At step 25 of FIG. 2, the contest server software arranges the extracted indications of relevant participant entries into a data structure, such as a list. The organization of the entry indications in the list reflects a predetermined order, such as alphabetical order based on the names of the participants. At step 26, the contest server software determines the total number of chances to win the contest earned by all participants in the extracted participant subset. Step 25 may, for example, be performed by reading the value of a total chances variable associated with the contest and stored on the contest server system 16.
At step 27, the contest server software 22 generates a random number between 1 and the total number of earned chances determined at step 26. Generation of the random number may, for example, be performed using conventional random number generating techniques. At step 28, the contest server software traverses the list storing indications of the selected subset of participant entries, progressively adding the number of chances earned by each participant in the list to a counter. The traversal completes when the value of the counter meets or exceeds the value of the random number generated at step 27. At step 29, the contest server software 22 selects the participant associated with the participant database entry indicated by the last list entry traversed when the value of the counter became greater than or equal to the value of the random number generated at step 27. After the contest winner is selected at step 27, the individual chances earned by each participant is reduced to 1. Therefore, at the beginning of each contest the entire participant set starts competing for a new award on level ground.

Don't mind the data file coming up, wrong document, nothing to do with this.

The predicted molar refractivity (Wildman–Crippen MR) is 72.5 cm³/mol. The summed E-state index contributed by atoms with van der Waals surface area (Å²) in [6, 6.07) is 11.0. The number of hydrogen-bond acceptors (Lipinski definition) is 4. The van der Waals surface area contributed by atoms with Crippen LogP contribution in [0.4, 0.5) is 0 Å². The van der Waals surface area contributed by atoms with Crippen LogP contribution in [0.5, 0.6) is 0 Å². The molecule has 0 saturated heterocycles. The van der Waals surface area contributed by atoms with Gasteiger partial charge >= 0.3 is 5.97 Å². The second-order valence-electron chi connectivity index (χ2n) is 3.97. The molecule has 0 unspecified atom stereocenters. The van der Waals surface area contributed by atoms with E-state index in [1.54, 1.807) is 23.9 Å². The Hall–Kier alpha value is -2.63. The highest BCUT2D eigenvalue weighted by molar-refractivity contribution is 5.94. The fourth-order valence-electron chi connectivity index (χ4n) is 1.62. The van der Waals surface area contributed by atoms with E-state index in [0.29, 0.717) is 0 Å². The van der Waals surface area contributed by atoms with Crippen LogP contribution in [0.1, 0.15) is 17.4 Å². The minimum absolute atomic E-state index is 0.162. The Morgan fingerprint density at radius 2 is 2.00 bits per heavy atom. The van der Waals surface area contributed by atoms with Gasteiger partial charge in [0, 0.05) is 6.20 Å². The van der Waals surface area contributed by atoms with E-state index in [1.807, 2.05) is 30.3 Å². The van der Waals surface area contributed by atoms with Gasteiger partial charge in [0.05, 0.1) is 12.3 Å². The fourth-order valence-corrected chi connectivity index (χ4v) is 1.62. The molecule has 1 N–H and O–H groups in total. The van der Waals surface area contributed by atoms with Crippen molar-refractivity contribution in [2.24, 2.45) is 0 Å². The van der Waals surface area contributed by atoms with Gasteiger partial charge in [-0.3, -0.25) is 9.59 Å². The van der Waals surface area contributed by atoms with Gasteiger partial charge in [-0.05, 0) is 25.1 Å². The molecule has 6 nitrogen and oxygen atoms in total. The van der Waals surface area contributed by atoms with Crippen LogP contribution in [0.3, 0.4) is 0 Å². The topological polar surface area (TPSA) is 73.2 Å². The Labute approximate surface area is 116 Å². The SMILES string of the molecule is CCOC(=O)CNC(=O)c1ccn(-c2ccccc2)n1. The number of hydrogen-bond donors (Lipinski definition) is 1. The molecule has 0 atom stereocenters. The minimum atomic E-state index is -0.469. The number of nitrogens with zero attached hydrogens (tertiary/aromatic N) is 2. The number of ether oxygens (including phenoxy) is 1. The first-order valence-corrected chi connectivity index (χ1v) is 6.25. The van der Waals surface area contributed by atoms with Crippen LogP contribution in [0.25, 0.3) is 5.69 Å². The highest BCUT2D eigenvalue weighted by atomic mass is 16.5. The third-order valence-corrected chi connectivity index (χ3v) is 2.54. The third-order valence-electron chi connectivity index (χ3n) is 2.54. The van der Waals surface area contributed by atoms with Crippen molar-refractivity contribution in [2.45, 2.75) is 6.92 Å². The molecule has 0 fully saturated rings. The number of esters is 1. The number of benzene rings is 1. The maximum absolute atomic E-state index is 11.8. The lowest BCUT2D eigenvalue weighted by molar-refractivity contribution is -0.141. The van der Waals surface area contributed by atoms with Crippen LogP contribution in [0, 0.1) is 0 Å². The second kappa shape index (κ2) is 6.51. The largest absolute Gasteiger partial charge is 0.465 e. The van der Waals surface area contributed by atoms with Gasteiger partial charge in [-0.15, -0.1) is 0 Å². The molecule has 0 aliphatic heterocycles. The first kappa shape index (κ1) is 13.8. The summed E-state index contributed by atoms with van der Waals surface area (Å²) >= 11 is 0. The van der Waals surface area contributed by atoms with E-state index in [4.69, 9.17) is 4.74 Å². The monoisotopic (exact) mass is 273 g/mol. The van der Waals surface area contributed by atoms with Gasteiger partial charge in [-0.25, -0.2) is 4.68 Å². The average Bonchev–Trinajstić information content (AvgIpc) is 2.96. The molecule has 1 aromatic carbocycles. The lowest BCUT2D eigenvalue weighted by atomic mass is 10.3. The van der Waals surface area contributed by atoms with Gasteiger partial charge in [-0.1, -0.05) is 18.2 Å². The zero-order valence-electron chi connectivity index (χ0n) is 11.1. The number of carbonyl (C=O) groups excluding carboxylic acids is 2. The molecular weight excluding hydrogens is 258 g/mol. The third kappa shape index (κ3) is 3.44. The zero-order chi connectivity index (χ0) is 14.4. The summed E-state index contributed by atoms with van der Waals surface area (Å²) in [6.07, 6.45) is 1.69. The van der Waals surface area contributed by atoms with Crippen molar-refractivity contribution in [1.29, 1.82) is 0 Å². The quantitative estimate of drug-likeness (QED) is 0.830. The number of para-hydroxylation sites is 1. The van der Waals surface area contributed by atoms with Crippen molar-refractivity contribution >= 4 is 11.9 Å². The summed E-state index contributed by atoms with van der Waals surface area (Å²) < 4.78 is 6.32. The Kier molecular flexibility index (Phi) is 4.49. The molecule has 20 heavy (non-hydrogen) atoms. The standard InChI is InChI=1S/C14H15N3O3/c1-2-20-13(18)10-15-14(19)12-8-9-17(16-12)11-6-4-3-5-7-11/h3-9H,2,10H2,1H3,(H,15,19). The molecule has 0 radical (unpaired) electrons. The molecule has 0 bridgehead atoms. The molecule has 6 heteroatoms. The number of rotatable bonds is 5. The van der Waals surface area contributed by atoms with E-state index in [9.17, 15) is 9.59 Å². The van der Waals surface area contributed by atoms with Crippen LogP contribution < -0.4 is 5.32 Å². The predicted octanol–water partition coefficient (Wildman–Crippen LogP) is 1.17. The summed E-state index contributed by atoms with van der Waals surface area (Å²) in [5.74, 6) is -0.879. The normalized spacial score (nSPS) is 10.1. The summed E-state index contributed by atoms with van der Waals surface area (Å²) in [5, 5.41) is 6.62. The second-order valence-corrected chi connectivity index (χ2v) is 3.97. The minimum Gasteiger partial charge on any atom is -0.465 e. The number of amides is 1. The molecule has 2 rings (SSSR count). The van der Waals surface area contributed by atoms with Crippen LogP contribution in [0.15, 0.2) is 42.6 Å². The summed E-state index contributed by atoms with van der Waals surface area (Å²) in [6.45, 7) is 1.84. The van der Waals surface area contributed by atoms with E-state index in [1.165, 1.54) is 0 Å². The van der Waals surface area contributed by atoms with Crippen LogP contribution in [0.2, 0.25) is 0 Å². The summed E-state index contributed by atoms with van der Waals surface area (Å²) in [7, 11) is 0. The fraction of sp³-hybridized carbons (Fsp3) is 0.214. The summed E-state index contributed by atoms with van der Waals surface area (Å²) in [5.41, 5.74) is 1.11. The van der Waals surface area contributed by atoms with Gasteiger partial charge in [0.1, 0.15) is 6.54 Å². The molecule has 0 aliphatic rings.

Both chances and contests can be made exclusively available to a specific subset of participants. This is handled by defining profiles that are associated with each chance and/or contest. Determination of whether or not a participant conforms to a certain profile is handled either by requiring the participant to explicitly indicate that they conform, for example during a contest registration process or chance activity, and/or by stepping through the entire participant database and checking each participant entry for conformity during the winner selection process illustrated in FIG. 2.
In an illustrative embodiment, contest and chance profiles are assigned unique identifiers, and a field exists in each participant entry in the participant database that indicates those defined profiles that the associated participant conforms to.
FIG. 3 illustrates operation of the embodiment shown in FIG. 1 to intercept and process a web page request generated as a result of a participant performing a chance activity. At step 30, one of the participants 10 selects a portion of a chance-enabled web page, for example by clicking on that portion of the web page while using an Internet browser application program executing on one of the client systems 12 to view the web page. As a result, an HTTP web page request is generated by the browser including a “chance URL”, and transmitted to one of the server systems 14 indicated by the chance URL.